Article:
Approximately three percent of male and female high school basketball players go on to play college basketball, and only about one percent of those players turn pro. those who are likely to be early draft picks for the NFL, NHL, NBA, MLB, or WNBA " are permitted to purchase NCAA-sponsored disability insurance to protect against future loss of earnings as a professional athlete if they are approved by a program administrator. Loans are available to cover the cost of the insurance, which means that like the required basic coverage before the catastrophic insurance kicks in, student-athletes must foot the bill.
Not saying not to help them out if they're playing for you and have a career ending injury the school or NCAA should help out with bill and make a plan with them but not recognize them as employees under the fair labor standards Act.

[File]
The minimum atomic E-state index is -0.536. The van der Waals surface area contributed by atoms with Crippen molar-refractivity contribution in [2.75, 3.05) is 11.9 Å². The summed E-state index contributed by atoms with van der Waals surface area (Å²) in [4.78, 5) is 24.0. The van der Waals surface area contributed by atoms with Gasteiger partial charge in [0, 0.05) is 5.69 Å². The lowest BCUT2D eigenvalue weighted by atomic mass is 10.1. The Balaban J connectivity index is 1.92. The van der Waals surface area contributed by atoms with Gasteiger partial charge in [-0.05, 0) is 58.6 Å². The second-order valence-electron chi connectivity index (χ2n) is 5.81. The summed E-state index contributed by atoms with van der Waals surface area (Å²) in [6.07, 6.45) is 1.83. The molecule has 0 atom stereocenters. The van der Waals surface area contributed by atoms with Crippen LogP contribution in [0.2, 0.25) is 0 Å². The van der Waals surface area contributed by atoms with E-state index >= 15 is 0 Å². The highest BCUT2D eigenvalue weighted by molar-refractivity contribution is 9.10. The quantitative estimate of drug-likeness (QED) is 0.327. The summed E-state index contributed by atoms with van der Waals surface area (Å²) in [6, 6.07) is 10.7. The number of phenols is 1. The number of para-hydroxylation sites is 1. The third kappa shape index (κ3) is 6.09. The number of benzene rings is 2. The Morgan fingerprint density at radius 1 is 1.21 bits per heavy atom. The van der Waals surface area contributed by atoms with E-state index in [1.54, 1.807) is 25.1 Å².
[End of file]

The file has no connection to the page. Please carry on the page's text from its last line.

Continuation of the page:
Willyj

Pro

For my argument I have two main contentions A) College athletes risk their bodies for the benefit of the school and B) The amount of time these athletes spend on these sports is harmful in many ways.